This is just the latest sign in a long row of them that Rick Spielman and his staff are gearing up to load the receiver depth chart with new faces in an effort to improve Christian Ponder’s 31st ranked passing offense.

If the team finds themselves in a bind down the road, and he is still available, I wouldn’t be too surprised to see Jenkins back with a reduced price tag.

[Note:  Want to see a list of every player featured in our “Draft Target” segment?  Click here to visit the Offseason Tracker where there will be a list of all these players.  Check back often as there are plenty more to come!]

The Vikings are about as needy at the receiver position as any team in the NFL.  That is why, at least on the surface, it might seem odd that they are very rarely being linked to one of this Draft class’s most dynamic pass catchers Tavon Austin.

The biggest reasons Austin is being overlooked by Vikings observers is his small frame that is likely going to prevent him from ever being a true #1 wide out in the NFL.  At 5′ 8″ and 174 pounds, Austin is built for the slot and flanker position, which the Vikings already have nailed down Percy Harvin and Jarius Wright.

Austin, along with quarterback Geno Smith and receiver Stedman Bailey, put on quite the show during his time at West Virginia.  In 2012, his senior season, Austin had the best season of his career.  He had 114 catches for 1,289 yards with 12 touchdowns, while also gaining 643 rushing yards and three rushing touchdowns.

I am not big on using “player comparisons” as a way of evaluating rookie prospects, as it sometimes creates a false sense of expectation, but it is hard not to describe Austin’s skill set without pointing to Harvin’s production since entering the league.  He is incredibly fast, agile, and quick.  He turns on a dime and plays bigger than he is when contact is made, and seldom seems to miss an opportunity to make a play.  Like Harvin, he is plenty capable of playing as a scat back and return man, with the versatility to move all around the field and keep defenses on their toes.

At the same time, Austin will be knocked for the same things Harvin was dinged on coming out of Florida (minus the character worries, though) such as his small size and durability concerns.  Other than that, however, there is very little to worry about when evaluating him.

I will admit that the Vikings aren’t the most likely landing spot for Austin, even though #23 seems about right for him to come off the board, but the guy has such incredible talent that I would be surprised if there was an NFL team that has completely dismissed the idea of drafting him at some point.  On one hand it might seem like there is no spot for him on the Vikings, but on the other hand it is hard to watch his tape and not find yourself assuming he would be a playmaker in any offense.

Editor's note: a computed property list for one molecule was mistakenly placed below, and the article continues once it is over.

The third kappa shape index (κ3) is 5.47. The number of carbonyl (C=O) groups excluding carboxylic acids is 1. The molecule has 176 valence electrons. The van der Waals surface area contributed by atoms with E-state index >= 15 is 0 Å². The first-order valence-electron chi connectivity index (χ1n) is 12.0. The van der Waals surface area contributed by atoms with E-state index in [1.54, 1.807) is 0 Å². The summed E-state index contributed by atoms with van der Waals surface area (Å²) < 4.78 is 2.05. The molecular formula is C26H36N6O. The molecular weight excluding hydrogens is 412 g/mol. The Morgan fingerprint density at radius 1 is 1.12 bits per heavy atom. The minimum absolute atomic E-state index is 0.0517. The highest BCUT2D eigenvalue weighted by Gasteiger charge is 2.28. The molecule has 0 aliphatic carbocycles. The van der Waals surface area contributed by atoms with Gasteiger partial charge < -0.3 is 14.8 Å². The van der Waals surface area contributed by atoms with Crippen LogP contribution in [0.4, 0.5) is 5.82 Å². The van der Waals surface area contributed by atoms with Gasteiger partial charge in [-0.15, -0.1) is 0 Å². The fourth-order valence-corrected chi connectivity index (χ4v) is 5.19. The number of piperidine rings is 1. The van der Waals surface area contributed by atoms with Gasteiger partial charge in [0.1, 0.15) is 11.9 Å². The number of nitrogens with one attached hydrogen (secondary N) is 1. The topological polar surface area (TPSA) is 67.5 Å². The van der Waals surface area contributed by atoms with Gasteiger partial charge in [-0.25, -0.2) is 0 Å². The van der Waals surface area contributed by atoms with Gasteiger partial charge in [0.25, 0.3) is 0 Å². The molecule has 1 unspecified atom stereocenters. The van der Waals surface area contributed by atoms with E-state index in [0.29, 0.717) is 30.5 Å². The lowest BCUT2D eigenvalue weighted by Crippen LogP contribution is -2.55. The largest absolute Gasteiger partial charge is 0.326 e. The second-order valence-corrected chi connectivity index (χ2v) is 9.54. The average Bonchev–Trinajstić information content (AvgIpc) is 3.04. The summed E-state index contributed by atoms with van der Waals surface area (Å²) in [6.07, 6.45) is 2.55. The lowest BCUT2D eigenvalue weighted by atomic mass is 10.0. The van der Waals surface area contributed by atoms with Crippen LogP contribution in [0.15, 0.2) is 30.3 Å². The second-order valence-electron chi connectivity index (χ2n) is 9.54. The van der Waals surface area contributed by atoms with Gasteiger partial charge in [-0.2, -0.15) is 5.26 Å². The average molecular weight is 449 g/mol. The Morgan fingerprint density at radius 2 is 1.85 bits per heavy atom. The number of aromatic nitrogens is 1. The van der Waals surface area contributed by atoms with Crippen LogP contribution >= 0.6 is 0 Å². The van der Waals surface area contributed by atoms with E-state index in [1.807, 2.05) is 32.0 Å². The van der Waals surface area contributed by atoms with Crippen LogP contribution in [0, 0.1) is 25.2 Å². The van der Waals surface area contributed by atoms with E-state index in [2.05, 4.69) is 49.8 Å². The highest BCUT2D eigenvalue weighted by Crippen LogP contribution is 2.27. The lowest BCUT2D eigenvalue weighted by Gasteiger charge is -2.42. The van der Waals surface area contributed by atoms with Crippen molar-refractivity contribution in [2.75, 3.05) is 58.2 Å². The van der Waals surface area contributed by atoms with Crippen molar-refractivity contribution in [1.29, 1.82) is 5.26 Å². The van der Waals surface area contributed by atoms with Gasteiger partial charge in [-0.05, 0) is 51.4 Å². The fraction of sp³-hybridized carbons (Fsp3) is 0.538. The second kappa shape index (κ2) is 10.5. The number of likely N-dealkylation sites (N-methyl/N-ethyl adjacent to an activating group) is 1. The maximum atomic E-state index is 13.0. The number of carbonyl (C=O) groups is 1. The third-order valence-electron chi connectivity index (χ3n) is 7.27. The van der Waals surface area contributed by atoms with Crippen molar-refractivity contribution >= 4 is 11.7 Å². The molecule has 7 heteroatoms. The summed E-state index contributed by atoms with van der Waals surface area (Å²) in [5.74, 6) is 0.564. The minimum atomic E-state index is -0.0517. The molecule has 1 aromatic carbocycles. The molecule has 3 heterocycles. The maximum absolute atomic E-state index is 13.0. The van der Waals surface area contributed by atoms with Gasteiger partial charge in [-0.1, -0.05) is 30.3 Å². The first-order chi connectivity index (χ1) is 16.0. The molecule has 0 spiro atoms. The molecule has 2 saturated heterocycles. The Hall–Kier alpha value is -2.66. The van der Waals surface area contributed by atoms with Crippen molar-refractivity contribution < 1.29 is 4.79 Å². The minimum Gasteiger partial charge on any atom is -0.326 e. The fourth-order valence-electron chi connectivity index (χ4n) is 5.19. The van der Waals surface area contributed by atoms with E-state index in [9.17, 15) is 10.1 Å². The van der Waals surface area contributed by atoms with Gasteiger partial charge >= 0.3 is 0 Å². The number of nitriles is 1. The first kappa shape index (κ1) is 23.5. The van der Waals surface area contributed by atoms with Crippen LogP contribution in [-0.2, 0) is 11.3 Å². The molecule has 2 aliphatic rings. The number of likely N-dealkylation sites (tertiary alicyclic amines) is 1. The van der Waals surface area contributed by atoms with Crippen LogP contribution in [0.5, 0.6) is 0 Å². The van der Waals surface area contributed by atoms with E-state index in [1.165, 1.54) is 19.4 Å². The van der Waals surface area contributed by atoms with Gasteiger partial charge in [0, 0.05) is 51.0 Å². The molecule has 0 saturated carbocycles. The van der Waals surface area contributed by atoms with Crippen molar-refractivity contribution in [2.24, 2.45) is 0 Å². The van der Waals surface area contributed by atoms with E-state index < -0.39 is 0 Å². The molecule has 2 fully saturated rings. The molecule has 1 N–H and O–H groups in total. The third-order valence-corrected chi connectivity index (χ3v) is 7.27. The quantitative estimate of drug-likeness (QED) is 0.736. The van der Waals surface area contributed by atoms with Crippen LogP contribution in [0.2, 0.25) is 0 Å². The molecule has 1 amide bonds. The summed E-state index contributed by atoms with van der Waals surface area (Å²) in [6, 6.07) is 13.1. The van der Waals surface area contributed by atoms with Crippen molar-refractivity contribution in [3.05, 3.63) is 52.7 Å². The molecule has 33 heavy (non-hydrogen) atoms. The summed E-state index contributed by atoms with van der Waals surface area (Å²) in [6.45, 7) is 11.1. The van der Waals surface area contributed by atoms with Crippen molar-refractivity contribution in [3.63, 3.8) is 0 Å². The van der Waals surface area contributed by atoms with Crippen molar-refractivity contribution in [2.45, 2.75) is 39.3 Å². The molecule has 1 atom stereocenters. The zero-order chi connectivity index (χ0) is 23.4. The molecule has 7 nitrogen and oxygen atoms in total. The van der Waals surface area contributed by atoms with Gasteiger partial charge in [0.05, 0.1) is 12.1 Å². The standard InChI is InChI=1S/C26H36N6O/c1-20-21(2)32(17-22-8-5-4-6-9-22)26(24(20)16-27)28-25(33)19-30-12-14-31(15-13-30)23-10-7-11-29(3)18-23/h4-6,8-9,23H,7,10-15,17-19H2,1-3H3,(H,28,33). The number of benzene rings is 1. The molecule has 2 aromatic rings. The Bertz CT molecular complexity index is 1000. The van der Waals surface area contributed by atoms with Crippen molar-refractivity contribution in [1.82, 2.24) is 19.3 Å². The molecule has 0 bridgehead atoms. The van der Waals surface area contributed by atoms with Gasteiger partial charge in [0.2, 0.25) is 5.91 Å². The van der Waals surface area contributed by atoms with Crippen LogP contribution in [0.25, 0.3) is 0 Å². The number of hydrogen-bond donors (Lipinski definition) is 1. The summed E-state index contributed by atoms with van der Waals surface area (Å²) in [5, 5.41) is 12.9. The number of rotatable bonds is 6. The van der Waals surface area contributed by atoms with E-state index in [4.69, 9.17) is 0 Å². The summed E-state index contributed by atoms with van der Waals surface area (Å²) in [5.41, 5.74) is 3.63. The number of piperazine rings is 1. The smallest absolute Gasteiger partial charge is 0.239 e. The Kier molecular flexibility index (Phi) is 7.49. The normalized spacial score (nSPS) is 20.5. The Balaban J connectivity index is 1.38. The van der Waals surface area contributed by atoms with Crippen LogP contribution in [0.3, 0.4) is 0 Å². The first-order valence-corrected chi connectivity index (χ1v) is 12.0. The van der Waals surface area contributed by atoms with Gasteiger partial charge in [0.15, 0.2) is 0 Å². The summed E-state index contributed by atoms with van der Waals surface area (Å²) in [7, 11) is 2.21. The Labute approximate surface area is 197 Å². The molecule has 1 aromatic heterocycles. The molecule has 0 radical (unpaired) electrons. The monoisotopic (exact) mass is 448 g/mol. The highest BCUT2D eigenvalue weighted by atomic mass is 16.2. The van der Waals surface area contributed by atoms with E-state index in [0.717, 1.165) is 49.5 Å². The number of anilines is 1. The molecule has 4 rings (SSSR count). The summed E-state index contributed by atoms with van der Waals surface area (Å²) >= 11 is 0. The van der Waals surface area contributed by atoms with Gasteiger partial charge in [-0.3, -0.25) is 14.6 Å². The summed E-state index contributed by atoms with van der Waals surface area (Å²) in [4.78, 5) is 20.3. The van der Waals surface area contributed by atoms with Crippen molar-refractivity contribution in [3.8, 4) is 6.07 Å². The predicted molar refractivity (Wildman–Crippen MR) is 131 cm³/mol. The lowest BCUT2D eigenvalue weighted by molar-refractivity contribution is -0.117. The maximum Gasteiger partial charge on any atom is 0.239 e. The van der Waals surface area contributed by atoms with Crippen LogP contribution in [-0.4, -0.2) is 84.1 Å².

Where things could get really interesting is if the Vikings do end up swinging a pre-Draft trade that ships Harvin out of town, like some have speculated will happen, because drafting a guy like Austin would suddenly make a whole lot more sense.  After all, he is an awful lot like Harvin, except without the headaches… or the migraines.

 

Free agency is right around the corner and one of the biggest offseason mysteries seems to now be resolved.

The NFL Players Association has notified NFL agents that the 2013 salary cap is to be at exactly $123 million, which is only a 1.7% increase from last year.  The formulas, accounting, nuances, and calculations that go into figuring out salary caps is a bear, but 1500 ESPN‘s Tom Pelissero has enough general details to give us an idea of where the Vikings stand.

The salaries that count against the cap are the accumulation of the top 51 salaries on the roster.  That is important to keep in mind, as often fans think signing street free agents or undrafted rookies is a waste of cap space when they may not actually count against the cap at all.

The cap is set at $123 million and the Vikings have $118 committed to their top 51 contracts, which leaves about $5 million left over.  However, a few factors are going to boost that number.  They have about half a million, actually just a little under, of dead money charged against them.

First, the Vikings received a $1.643 cap credit as a result of last offseason’s penalties against the Redskins, Cowboys and Saints for how they conducted business during the uncapped year.  Secondly, the Vikings chose to carry over about $8 million in unused space from last season.

That means, as of today, the Vikings are expected to have about $14.2 million in cap space when free agency opens.  That number puts the Vikings a little better than average compared to the other 31 franchises and in decent shape to make a run at a player or two.

That number could actually grow significantly, as Pelissero points out, by making some moves concerning their current roster.  The team is expected to jettison wide receiver Michael Jenkins, who is owed a $2.425 million roster bonus on March 16th, which would clear about $3.25 million in additional cap space.

Also, veterans like Jared Allen, Antoine Winfield, and Kevin Williams are certain to at least be approached about contract restructurings that could free up a significant amount of cash.  Jared Allen alone carries a cap number in excess of $17 million.

General Manager Rick Spielman has gone out of his way to temper the expectations of fans when it comes to free agency, claiming that the team is likely to be about as inactive as last year.  That is tough to believe when looking at the cap space available to them and some of their pressing needs.

Maybe, just maybe, the Vikings are planning to create more of a free agency stir than what is anticipated.

Of course, they may also just be trying to free up enough space to finally make Percy Harvin a happy camper.